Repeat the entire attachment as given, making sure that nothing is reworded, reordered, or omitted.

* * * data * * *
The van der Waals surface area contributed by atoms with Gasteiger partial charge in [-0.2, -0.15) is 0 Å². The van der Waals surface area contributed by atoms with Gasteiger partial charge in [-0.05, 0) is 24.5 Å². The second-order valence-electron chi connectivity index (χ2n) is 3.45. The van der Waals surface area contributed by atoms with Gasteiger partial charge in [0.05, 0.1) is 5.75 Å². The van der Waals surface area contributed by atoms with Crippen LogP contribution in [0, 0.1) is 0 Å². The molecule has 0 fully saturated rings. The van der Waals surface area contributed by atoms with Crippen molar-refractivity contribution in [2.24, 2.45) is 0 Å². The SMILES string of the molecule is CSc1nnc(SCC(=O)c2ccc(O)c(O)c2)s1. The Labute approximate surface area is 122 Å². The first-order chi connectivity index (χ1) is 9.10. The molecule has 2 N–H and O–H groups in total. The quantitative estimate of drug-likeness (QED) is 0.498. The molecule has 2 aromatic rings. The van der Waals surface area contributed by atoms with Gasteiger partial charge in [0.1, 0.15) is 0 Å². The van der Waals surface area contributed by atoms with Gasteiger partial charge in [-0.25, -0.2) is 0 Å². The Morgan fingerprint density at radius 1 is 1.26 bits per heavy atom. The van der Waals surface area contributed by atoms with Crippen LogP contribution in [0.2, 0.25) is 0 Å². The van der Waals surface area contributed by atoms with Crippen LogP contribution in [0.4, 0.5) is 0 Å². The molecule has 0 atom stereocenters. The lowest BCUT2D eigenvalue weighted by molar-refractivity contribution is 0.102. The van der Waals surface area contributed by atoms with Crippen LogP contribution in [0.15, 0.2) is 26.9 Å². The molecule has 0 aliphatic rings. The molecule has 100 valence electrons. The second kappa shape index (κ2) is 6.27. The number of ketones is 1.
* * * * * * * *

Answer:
The van der Waals surface area contributed by atoms with Gasteiger partial charge in [-0.2, -0.15) is 0 Å². The van der Waals surface area contributed by atoms with Gasteiger partial charge in [-0.05, 0) is 24.5 Å². The second-order valence-electron chi connectivity index (χ2n) is 3.45. The van der Waals surface area contributed by atoms with Gasteiger partial charge in [0.05, 0.1) is 5.75 Å². The van der Waals surface area contributed by atoms with Crippen LogP contribution in [0, 0.1) is 0 Å². The molecule has 0 fully saturated rings. The van der Waals surface area contributed by atoms with Crippen molar-refractivity contribution in [2.24, 2.45) is 0 Å². The SMILES string of the molecule is CSc1nnc(SCC(=O)c2ccc(O)c(O)c2)s1. The Labute approximate surface area is 122 Å². The first-order chi connectivity index (χ1) is 9.10. The molecule has 2 N–H and O–H groups in total. The quantitative estimate of drug-likeness (QED) is 0.498. The molecule has 2 aromatic rings. The van der Waals surface area contributed by atoms with Gasteiger partial charge in [0.1, 0.15) is 0 Å². The van der Waals surface area contributed by atoms with Gasteiger partial charge in [-0.25, -0.2) is 0 Å². The Morgan fingerprint density at radius 1 is 1.26 bits per heavy atom. The van der Waals surface area contributed by atoms with Crippen LogP contribution in [0.2, 0.25) is 0 Å². The van der Waals surface area contributed by atoms with Crippen LogP contribution in [0.4, 0.5) is 0 Å². The molecule has 0 atom stereocenters. The lowest BCUT2D eigenvalue weighted by molar-refractivity contribution is 0.102. The van der Waals surface area contributed by atoms with Crippen LogP contribution in [0.15, 0.2) is 26.9 Å². The molecule has 0 aliphatic rings. The molecule has 100 valence electrons. The second kappa shape index (κ2) is 6.27. The number of ketones is 1.